Nova Scotia beckons with real estate comprising entire islands for the purchase price of a Sai Ying Pun flat in Hong Kong

By Ryan Swift / | November 26, 2019 4:59 PM SGT
Tired of news about Hong Kong's protests, Donald Trump's presidency or persistent worries about a recession in 2020?
Consider an island property in the Canadian province of Nova Scotia, where property is still cheap, foreign interest is growing and taxes on real estate are still favourable to non-residents.
While most people may think an island property is for the billionaire set only, Nova Scotia offers private islands larger than Hong Kong's Victoria Park for less than the purchase price of a 450 square foot flat in Sai Ying Pun in the Asian city's western district.
Nova Scotia, one of four provinces that make up Canada's Atlantic coastline, has been an economic backwater for years, despite a long colonial history and old connections to Europe. That has changed in recently, said Matthew Honsberger, president of Royal Le Page, Atlantic Canada, as immigration has increased and jobs and industry have returned.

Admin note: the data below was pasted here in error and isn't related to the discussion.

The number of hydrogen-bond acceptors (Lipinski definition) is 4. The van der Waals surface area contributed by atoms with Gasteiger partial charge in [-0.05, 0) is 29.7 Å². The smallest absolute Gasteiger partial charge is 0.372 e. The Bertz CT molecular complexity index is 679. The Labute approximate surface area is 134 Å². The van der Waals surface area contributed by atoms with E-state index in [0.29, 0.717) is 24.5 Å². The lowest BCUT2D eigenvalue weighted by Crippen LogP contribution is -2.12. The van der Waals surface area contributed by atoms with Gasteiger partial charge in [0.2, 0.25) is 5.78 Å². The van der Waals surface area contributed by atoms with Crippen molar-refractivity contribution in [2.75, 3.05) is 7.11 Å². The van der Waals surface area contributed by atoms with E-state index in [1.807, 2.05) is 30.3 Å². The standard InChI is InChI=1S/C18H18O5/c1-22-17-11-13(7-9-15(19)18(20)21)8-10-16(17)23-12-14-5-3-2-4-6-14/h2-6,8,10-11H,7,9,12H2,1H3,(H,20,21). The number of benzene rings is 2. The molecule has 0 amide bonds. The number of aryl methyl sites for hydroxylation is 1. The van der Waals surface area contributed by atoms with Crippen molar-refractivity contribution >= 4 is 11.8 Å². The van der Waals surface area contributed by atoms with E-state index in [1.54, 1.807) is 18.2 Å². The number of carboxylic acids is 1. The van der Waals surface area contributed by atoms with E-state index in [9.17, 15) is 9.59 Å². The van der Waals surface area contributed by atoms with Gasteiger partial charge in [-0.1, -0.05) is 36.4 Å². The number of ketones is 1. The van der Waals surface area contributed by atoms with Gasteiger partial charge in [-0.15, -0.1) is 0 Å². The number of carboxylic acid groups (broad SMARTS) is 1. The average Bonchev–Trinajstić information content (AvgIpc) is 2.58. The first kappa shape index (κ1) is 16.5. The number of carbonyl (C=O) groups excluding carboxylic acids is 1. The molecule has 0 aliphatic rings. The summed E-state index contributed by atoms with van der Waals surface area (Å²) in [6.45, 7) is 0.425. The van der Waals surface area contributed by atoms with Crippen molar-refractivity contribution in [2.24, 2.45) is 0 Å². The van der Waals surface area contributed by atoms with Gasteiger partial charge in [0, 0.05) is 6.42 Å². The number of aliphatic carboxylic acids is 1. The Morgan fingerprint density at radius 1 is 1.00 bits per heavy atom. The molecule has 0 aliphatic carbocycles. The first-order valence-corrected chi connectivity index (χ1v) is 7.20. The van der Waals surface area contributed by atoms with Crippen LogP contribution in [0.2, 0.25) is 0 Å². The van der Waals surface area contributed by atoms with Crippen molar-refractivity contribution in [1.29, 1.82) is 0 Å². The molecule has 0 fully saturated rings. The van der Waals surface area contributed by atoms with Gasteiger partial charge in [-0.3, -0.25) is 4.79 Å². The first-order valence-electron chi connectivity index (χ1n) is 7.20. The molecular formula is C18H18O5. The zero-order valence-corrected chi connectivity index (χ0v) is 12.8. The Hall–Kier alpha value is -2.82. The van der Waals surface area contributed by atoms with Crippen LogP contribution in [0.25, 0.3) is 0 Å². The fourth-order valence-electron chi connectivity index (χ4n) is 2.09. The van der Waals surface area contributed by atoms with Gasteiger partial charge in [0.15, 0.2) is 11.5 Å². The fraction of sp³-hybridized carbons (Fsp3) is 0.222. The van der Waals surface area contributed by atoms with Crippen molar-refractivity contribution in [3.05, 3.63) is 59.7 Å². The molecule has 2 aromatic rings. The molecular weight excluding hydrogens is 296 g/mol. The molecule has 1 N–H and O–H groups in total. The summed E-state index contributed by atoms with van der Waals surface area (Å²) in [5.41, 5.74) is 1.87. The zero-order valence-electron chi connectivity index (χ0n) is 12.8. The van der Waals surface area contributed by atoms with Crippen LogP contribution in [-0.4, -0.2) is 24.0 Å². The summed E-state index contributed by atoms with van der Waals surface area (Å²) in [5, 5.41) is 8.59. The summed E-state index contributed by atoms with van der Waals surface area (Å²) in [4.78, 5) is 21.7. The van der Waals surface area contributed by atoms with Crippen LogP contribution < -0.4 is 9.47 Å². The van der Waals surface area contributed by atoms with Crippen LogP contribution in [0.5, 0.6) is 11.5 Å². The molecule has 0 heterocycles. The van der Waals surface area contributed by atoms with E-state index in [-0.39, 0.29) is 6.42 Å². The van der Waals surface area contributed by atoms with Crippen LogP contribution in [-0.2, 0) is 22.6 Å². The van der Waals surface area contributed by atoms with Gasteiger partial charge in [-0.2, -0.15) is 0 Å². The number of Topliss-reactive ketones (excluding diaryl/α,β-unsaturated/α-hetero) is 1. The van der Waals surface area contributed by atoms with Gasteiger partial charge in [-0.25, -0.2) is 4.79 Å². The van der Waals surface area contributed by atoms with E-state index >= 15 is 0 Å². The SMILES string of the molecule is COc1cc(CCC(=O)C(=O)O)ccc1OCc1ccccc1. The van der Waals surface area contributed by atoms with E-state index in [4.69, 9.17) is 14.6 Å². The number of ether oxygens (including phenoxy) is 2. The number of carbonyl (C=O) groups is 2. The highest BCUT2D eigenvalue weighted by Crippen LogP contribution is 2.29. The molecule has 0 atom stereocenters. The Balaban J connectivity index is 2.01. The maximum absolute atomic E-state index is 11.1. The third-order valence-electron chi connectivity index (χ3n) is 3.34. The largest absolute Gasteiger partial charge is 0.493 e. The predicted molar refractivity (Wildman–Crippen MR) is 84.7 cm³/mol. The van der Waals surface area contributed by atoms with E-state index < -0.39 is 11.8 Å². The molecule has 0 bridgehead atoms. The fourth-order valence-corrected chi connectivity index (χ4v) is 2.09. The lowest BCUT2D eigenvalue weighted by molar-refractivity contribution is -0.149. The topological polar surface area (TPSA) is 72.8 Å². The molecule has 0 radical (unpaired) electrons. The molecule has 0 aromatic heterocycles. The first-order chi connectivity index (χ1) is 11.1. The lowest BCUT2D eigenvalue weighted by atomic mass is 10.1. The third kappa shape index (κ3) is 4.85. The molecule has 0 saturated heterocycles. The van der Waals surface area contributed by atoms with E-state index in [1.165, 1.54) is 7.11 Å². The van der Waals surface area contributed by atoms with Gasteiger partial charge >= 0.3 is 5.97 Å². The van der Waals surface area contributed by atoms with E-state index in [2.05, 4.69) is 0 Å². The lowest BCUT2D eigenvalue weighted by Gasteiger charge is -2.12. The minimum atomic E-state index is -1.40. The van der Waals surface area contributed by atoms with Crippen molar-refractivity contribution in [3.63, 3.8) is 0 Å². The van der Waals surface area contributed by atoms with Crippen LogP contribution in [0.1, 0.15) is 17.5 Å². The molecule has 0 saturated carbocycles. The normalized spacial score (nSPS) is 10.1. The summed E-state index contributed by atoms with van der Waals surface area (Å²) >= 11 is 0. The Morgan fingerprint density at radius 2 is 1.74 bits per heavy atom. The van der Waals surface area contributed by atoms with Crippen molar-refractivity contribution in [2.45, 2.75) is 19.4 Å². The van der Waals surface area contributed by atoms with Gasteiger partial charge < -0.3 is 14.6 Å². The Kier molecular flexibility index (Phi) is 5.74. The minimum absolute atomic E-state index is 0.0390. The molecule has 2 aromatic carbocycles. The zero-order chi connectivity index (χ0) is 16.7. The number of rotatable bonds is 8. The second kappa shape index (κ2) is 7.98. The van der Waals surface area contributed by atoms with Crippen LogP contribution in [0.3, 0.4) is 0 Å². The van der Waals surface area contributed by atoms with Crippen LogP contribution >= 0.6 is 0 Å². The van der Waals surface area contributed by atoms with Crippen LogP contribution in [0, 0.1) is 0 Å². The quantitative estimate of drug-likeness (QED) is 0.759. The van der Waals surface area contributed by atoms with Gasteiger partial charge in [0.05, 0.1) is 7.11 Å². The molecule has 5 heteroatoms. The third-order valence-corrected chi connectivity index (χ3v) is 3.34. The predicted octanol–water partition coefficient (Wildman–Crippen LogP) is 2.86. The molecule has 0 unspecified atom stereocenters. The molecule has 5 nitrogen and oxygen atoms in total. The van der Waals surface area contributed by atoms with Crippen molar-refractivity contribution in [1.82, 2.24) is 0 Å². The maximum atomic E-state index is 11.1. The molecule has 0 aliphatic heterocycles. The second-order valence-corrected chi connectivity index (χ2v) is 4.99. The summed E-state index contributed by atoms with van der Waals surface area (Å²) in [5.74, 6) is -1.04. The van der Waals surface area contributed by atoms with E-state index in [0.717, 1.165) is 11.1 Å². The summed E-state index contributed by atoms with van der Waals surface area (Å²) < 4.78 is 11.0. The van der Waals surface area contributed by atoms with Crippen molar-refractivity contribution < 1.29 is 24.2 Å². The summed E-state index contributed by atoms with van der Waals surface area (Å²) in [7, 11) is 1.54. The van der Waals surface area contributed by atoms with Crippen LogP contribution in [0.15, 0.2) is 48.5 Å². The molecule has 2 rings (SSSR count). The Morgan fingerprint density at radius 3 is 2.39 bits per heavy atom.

Nova Scotia, though still sparsely populated with just under 1 million people living in 53,000 square kilometres, has also enjoyed its highest levels of immigration since 2000. After years of no growth, Nova Scotia's population grew 3.8 per cent between April 2015 and July 2019, from 936,271 to 971,395.
The city of Halifax in the Canadian province of Nova Scotia. alt=The city of Halifax in the Canadian province of Nova Scotia.
Property buyers from Germany and the US have bolstered the market for recreational properties in Nova Scotia, while wealthy Canadians from Toronto and Montreal have also come looking for quiet retirement or recreational properties.
"For the first time in my real estate career, we don't have enough inventory to meet demand," said Honsberger, who noted that there are no discouraging restrictions on foreign or non-resident buyers.
Property agents specialising in Atlantic Canada say that only recently has interest from Asian buyers started.
But while prices for island properties may be cheap in Nova Scotia, often these islands are undeveloped, meaning...